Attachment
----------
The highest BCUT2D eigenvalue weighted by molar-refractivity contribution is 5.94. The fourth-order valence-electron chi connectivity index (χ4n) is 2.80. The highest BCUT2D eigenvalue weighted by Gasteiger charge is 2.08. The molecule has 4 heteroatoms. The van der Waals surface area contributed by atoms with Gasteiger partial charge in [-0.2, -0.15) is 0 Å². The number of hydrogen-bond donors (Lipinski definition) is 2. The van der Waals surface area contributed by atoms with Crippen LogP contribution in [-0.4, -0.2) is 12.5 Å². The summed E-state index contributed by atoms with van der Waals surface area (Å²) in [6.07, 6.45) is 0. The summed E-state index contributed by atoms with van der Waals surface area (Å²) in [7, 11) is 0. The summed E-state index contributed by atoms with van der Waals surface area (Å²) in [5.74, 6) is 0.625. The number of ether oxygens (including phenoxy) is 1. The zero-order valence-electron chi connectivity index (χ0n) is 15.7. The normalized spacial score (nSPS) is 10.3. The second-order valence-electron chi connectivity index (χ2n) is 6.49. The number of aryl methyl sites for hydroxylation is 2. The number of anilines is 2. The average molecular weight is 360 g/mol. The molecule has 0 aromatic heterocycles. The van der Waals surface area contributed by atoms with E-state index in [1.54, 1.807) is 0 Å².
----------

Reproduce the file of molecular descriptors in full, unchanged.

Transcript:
The highest BCUT2D eigenvalue weighted by molar-refractivity contribution is 5.94. The fourth-order valence-electron chi connectivity index (χ4n) is 2.80. The highest BCUT2D eigenvalue weighted by Gasteiger charge is 2.08. The molecule has 4 heteroatoms. The van der Waals surface area contributed by atoms with Gasteiger partial charge in [-0.2, -0.15) is 0 Å². The number of hydrogen-bond donors (Lipinski definition) is 2. The van der Waals surface area contributed by atoms with Crippen LogP contribution in [-0.4, -0.2) is 12.5 Å². The summed E-state index contributed by atoms with van der Waals surface area (Å²) in [6.07, 6.45) is 0. The summed E-state index contributed by atoms with van der Waals surface area (Å²) in [7, 11) is 0. The summed E-state index contributed by atoms with van der Waals surface area (Å²) in [5.74, 6) is 0.625. The number of ether oxygens (including phenoxy) is 1. The zero-order valence-electron chi connectivity index (χ0n) is 15.7. The normalized spacial score (nSPS) is 10.3. The second-order valence-electron chi connectivity index (χ2n) is 6.49. The number of aryl methyl sites for hydroxylation is 2. The number of anilines is 2. The average molecular weight is 360 g/mol. The molecule has 0 aromatic heterocycles. The van der Waals surface area contributed by atoms with E-state index in [1.54, 1.807) is 0 Å².